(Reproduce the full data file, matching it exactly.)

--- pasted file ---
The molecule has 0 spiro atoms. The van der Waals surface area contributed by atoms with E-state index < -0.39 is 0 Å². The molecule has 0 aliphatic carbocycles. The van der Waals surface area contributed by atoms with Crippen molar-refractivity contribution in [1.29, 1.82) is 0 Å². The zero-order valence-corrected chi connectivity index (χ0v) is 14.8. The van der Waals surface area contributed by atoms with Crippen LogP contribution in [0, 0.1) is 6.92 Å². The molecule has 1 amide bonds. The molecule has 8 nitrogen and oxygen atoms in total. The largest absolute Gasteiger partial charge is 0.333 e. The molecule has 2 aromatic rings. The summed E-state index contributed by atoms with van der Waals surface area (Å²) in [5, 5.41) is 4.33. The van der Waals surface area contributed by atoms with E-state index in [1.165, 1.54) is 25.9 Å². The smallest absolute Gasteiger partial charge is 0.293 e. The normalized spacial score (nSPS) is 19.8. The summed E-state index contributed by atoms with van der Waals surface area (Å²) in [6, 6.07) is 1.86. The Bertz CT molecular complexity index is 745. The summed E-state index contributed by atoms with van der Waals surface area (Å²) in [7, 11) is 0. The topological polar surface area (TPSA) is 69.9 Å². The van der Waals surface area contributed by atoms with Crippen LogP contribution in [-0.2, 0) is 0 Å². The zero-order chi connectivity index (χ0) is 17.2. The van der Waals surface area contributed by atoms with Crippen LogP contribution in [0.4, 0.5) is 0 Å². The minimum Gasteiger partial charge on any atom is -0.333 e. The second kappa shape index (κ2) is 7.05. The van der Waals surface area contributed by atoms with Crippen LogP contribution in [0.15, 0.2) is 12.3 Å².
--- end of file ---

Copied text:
The molecule has 0 spiro atoms. The van der Waals surface area contributed by atoms with E-state index < -0.39 is 0 Å². The molecule has 0 aliphatic carbocycles. The van der Waals surface area contributed by atoms with Crippen molar-refractivity contribution in [1.29, 1.82) is 0 Å². The zero-order valence-corrected chi connectivity index (χ0v) is 14.8. The van der Waals surface area contributed by atoms with Crippen LogP contribution in [0, 0.1) is 6.92 Å². The molecule has 1 amide bonds. The molecule has 8 nitrogen and oxygen atoms in total. The largest absolute Gasteiger partial charge is 0.333 e. The molecule has 2 aromatic rings. The summed E-state index contributed by atoms with van der Waals surface area (Å²) in [5, 5.41) is 4.33. The van der Waals surface area contributed by atoms with E-state index in [1.165, 1.54) is 25.9 Å². The smallest absolute Gasteiger partial charge is 0.293 e. The normalized spacial score (nSPS) is 19.8. The summed E-state index contributed by atoms with van der Waals surface area (Å²) in [6, 6.07) is 1.86. The Bertz CT molecular complexity index is 745. The summed E-state index contributed by atoms with van der Waals surface area (Å²) in [7, 11) is 0. The topological polar surface area (TPSA) is 69.9 Å². The van der Waals surface area contributed by atoms with Crippen LogP contribution in [-0.2, 0) is 0 Å². The zero-order chi connectivity index (χ0) is 17.2. The van der Waals surface area contributed by atoms with Crippen LogP contribution in [0.4, 0.5) is 0 Å². The minimum Gasteiger partial charge on any atom is -0.333 e. The second kappa shape index (κ2) is 7.05. The van der Waals surface area contributed by atoms with Crippen LogP contribution in [0.15, 0.2) is 12.3 Å².